SEQUIM — Jamestown S’Klallam Tribal health officials are set to begin seeing patients today at the Jamestown Healing Clinic for people who are afflicted with opioid use disorder.
Originally set to open months ago, Dr. Molly Martin, the clinic’s executive director, said “with COVID and many steps and inspections involved in the process, each one took longer than anticipated.”
Said Martin: “The final inspection was in mid-May and since then we’ve been waiting for final (Drug Enforcement Administration) approval. We’re relieved and excited to open.”
The Healing Clinic, formerly known as the medication-assisted treatment (MAT) clinic, sits in an approximate 16,800-square-foot building on 526 S. Ninth Ave., built at a cost of about $17 million.
Inside, staff will dispense daily doses of methadone along with offering wraparound services such as counseling, primary care, dental care, transportation and more.
Martin, the former director of the MAT clinic inside the Jamestown Family Health Clinic on Fifth Avenue, said the opening means they have highly regulated medications, such as methadone on site, and they’re ready to see patients that day.
The tribe employs 41 staff, including tribal citizens, descendants and employee transfers from the Fifth Avenue clinic. They’ve been on site training and prepping for months for patients, Martin said.
“We’re anxious to start seeing patients,” Martin said. “The community is hurting. We keep hearing about the increase of overdoses, and we want to help with that.”
The clinic is open from 6 a.m. to 2 p.m. Monday through Friday with dispensing hours for patients on Saturday.
Those seeking an assessment can call the office at 360-681-7755 or visit jamestownhealingclinic.org.
Martin said people have been inquiring at least every other day since the end of the month.
“We’re really excited because, when they show up, we can get them care,” she said.
In a previous interview, Martin said patient capacity had been set at 300 at a “manageable and planned pace” over many months.
Patients could be with the clinic a few years or indefinitely, depending on need, she said.
No prior authorization from a doctor is required, Martin said, and it’s a first-come, first-served protocol.
The only priority for treatment allowed, she said, is for pregnant women, any tribal citizen, and those just released from prison or a hospital.
Families have access to a free Child Watch program separated from the clinic for children ages 6 weeks to 12 years with trained staff for up to three hours.
If patients receive methadone or Suboxone, they go into one of three dosing rooms. A nurse will provide the dosing with methadone coming from a machine that pours the small amount of medicine in a cup. They must consume all of the medication at that time, and it’s checked, tribal officials said.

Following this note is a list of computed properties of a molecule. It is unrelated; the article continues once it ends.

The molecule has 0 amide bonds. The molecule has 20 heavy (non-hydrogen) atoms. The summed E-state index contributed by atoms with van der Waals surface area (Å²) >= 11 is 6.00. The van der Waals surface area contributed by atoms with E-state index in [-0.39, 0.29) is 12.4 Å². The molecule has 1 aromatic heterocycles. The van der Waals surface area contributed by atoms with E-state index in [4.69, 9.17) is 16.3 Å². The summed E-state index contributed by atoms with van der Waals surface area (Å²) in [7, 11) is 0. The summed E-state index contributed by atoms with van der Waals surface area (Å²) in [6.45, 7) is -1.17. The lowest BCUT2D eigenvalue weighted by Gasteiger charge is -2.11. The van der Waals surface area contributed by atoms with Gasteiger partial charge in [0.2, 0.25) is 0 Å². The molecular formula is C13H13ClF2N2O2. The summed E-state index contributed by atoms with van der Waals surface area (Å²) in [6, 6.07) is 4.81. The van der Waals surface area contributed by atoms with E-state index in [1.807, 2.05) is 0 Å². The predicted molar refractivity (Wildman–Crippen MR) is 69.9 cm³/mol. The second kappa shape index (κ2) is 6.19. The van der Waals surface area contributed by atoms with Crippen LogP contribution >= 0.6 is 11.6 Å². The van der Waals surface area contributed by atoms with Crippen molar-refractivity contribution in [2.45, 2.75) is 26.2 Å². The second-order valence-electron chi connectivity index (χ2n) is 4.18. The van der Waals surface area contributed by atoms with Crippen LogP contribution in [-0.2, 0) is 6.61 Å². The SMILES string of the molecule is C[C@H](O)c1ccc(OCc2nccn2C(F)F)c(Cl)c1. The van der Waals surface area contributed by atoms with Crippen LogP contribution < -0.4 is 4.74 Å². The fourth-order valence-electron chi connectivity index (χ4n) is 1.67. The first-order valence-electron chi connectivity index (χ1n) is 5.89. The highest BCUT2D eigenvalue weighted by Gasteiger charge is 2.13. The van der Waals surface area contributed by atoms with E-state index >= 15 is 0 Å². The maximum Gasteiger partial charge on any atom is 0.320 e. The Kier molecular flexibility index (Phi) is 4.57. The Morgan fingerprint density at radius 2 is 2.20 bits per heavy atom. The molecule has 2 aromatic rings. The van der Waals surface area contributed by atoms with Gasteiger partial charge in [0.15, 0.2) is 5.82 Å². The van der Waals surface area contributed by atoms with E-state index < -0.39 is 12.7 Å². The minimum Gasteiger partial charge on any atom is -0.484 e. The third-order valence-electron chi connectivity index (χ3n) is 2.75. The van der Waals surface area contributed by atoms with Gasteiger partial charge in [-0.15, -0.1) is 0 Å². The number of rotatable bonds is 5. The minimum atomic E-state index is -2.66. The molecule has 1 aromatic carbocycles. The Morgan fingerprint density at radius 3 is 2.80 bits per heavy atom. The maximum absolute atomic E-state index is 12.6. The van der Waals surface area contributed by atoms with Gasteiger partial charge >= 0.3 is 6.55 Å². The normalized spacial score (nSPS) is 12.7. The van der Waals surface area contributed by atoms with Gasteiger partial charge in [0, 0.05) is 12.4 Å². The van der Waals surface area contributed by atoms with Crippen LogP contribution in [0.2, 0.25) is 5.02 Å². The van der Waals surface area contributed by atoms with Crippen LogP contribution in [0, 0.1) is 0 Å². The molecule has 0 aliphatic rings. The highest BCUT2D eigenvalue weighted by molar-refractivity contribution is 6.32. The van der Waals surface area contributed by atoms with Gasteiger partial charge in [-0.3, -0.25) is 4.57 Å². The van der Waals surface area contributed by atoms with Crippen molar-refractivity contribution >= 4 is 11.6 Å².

Suboxone comes as a strip and Vivitrol is an injection given in the medical area near the dosing area, Martin previously has said. Medications are secured inside an 8,000-pound safe.
Most patients will have counseling services, Martin said, and counselors will make an assessment to determine what’s best for each patient.
There are four group counseling rooms and 10 individual rooms.
Tribal officials said security cameras are placed throughout the campus with a full team hired. The tribe also is paying $100,000 a year for three years to the City of Sequim for a social services navigator contractor through Peninsula Behavioral Health.
During an appeal process for the clinic’s application, the City of Sequim’s hearing examiner required a plan to measure impact on local services and report them quarterly to a special committee of community agency leaders and members.
Jamestown S’Klallam CEO and tribal chairman W. Ron Allen said via press release the clinic and its programs “adds to the quality and comprehensiveness of health care on our Olympic Peninsula.”
“It adds value to our Sequim Community, offering clients a professional facility,” Allen said. “We believe it will provide a cultural and natural aesthetic environment that will treat them with dignity and progressive medicinal science, showing that our community cares about people who are suffering and need help.”
He previously said the Healing Clinic is the first phase of a Healing Campus as the state Legislature approved $3.25 million in planning funds for a 16-bed mental health crisis facility.
This proposal was dropped during the clinic’s original plans due to a lack of funds, tribal officials said.
The evaluation and treatment (E and T) psychiatric hospital would likely be south of the new clinic; no construction timeline has been set as the tribe seeks more funding, said Brent Simcosky, the tribe’s health services director.
The MAT clinic was controversial after plans for it were announced. Save Our Sequim was formed in 2019 to oppose it. In 2021, the group’s Land Use Petition Act (LUPA) appeal was dismissed, with the judge saying that the group lacked standing to file it.
Simcosky said the Healing Clinic provides services with support from Olympic Medical Center, Jefferson Healthcare, North Olympic Healthcare Network, Forks Hospital and Peninsula Behavioral Health. He also thanked legislators Steve Tharinger, Mike Chapman and Kevin Van De Wege for their support.
The facility was designed by Rice Fergus Miller Architects and built by Korsmo Construction.
For more information about the clinic, visit jamestownhealingclinic.org.
Matthew Nash is a reporter with the Olympic Peninsula News Group, which is composed of Sound Publishing newspapers Peninsula Daily News, Sequim Gazette and Forks Forum. Reach him at email@example.com.